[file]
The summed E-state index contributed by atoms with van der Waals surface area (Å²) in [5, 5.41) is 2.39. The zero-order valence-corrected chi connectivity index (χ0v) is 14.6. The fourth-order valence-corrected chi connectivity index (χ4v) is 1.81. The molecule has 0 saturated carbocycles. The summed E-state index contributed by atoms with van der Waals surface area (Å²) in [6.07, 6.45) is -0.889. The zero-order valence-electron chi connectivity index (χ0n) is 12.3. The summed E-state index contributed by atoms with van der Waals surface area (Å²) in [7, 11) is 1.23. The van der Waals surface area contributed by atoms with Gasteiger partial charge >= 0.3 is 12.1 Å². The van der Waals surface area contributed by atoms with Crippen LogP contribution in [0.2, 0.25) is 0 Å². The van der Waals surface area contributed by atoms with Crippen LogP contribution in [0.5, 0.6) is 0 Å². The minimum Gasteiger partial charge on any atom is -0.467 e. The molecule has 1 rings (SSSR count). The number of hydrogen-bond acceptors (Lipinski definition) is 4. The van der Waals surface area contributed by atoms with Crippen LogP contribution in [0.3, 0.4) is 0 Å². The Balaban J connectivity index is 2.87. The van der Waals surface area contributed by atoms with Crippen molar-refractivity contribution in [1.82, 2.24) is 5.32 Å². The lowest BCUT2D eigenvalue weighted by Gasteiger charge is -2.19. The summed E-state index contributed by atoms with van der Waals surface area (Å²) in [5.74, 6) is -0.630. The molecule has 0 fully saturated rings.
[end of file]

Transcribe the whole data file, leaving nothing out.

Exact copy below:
The summed E-state index contributed by atoms with van der Waals surface area (Å²) in [5, 5.41) is 2.39. The zero-order valence-corrected chi connectivity index (χ0v) is 14.6. The fourth-order valence-corrected chi connectivity index (χ4v) is 1.81. The molecule has 0 saturated carbocycles. The summed E-state index contributed by atoms with van der Waals surface area (Å²) in [6.07, 6.45) is -0.889. The zero-order valence-electron chi connectivity index (χ0n) is 12.3. The summed E-state index contributed by atoms with van der Waals surface area (Å²) in [7, 11) is 1.23. The van der Waals surface area contributed by atoms with Gasteiger partial charge >= 0.3 is 12.1 Å². The van der Waals surface area contributed by atoms with Crippen LogP contribution in [0.2, 0.25) is 0 Å². The van der Waals surface area contributed by atoms with Crippen LogP contribution in [0.5, 0.6) is 0 Å². The minimum Gasteiger partial charge on any atom is -0.467 e. The molecule has 1 rings (SSSR count). The number of hydrogen-bond acceptors (Lipinski definition) is 4. The van der Waals surface area contributed by atoms with Crippen LogP contribution in [0.3, 0.4) is 0 Å². The Balaban J connectivity index is 2.87. The van der Waals surface area contributed by atoms with Crippen molar-refractivity contribution in [1.82, 2.24) is 5.32 Å². The lowest BCUT2D eigenvalue weighted by Gasteiger charge is -2.19. The summed E-state index contributed by atoms with van der Waals surface area (Å²) in [5.74, 6) is -0.630. The molecule has 0 fully saturated rings.